|Jean Robb and Baby bear.|
|Dr Lynn Rogers|
The most common expression we hear from first-time visitors as they step inside the door of the Bear Center is "Wow!" That's because we put our resources and energies into creating a welcoming interior full of educational displays.
The educational goal of the Bear Center is to replace myths about bears with reality.
A wall of natural wood and a huge mural depicting area wildife greet Bear Center visitors. Both black and brown/grizzly bear mounts in natural poses add to the mood. A huge life-size replica of a short-face bear skeleton dominates the main exhibit area. A wall of windows overlooks the bear enclosure with its pond and waterfalls. The windows blanket the building with natural light—drawing visitors in. Subtle background sounds of bears foraging, cubs nursing, and birds singing fill the air—all natural sounds that come from the 30+ TVs playing high-definition video footage of wild black bears and wild brown/grizzly bears as they go about their daily activities. The Bear Center also features a theater playing the best in bear videos.
The 'Cub Room' beckons kids of all ages as they walk in the door. A large-screen TV in the Cub Room continuously plays video footage of a wild black bear mother and cub playing. Another TV shows a wild black bear digging a den and pulling out a rock. The rock is on display for kids to test their strangth against. How strong is that bear?
The Cub Room also has a bear den kids can crawl in, a loft with pillows and books, a carved wooden bear, educational posters and displays, a light table, and an activity table. Kids are drawn to the short-faced bear skelton and marvel at its size!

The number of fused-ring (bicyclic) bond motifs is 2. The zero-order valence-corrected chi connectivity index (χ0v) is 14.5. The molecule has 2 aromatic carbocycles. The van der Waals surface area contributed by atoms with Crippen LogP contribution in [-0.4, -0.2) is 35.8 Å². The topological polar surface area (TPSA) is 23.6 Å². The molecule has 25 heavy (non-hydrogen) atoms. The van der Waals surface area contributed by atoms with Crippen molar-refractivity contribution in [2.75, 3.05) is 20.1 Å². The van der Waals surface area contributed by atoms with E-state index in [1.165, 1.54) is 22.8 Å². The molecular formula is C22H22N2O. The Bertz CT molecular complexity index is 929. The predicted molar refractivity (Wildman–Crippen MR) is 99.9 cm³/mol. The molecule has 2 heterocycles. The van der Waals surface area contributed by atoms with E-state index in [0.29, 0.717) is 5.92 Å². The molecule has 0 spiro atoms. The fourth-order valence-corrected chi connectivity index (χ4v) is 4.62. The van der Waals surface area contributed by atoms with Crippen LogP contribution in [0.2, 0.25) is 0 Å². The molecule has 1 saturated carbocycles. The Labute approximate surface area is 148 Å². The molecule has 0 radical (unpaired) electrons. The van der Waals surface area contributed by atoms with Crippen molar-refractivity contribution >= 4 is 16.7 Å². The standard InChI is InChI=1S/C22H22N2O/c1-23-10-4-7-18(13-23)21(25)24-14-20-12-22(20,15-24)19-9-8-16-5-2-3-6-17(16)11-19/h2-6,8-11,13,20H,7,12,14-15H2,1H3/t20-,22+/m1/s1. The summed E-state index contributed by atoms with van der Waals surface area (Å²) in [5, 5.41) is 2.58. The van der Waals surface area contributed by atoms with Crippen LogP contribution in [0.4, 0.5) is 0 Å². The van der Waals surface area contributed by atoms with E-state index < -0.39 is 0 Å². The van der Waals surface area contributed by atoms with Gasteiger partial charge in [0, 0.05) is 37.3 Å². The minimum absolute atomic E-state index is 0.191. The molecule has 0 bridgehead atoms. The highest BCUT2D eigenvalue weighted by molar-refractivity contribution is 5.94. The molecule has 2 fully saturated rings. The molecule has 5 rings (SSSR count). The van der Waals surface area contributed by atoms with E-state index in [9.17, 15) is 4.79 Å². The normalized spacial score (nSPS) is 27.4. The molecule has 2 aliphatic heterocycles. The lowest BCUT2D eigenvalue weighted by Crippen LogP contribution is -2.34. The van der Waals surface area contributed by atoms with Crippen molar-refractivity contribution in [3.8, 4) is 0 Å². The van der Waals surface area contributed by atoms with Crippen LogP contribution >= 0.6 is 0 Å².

The Bear Center walls went up in June 2006 and we opened our doors to the public in early May 2007. The displays and exhibits were created by many dedicated volunteers—each with a passion for bears. Efforts were concentrated on educational exhibits, the captive bear enclosure, and the gift shop area. Our exterior will get a boost this spring when a log canopy is erected over the entry.
The Bear Center is also home to three captive black bears living in a forested 2-acre enclosure.
The captive bears are Ted, an 11-year-old male; Honey, a 12-year-old female; and Lucky, a yearling male. The Ted is black and is the largest black bear in Minnesota—weighing 860.5 pounds on November 12, 2007—and perhaps the largest black bear in the world. Honey is brown and might be the prettiest bear in Minnesota. Lucky came to us as cub in July of 2007 and we think he is the cutest bear in Minnesota. These bears can be viewed from the indoor viewing windows or the outdoor viewing balcony—both offering an excellent view of the pond and waterfall area which the bears frequent.
The videos of wild bears featured in the Bear Center let people learn from the bears themselves. They include videos on vocalizations, body language, mating, fighting, nursing, hibernation, care of cubs, exiting from the den, foraging for different classes of food (ant pupae, animal matter, upland vegetation, aquatic vegetation, tent caterpillars, berries, hazelnuts), various kinds of play, and weekly updated video on bear activities in the woods around Ely. Portions of those videos are available here online.
There are also video exhibits on pepper spray, and radio-collaring bears. Additional video exhibits feature coastal brown/grizzly bears fishing, clamming, grazing, playing, fighting, and mating.
A collection of scary magazine and book covers and inside photos illustrates the misinformation the public has received over the years—and continues to receive. A video shows how these same bears are trained to open their mouth for the photos.
A new exhibit focuses on bear sign in several categories—tracks, trails, beds, marking, and scat analysis. Visitors can learn to tell if there are bears in their area by learning to read the sign bears leave behind.
During the summer of 2008 we opened a quarter-mile interpretive nature trail. Addtional trails are under development.
I know you'll fall in love with them like I have.
Should our grandchildren and great grandchildren
live in a world without bears? NO .......... Act now.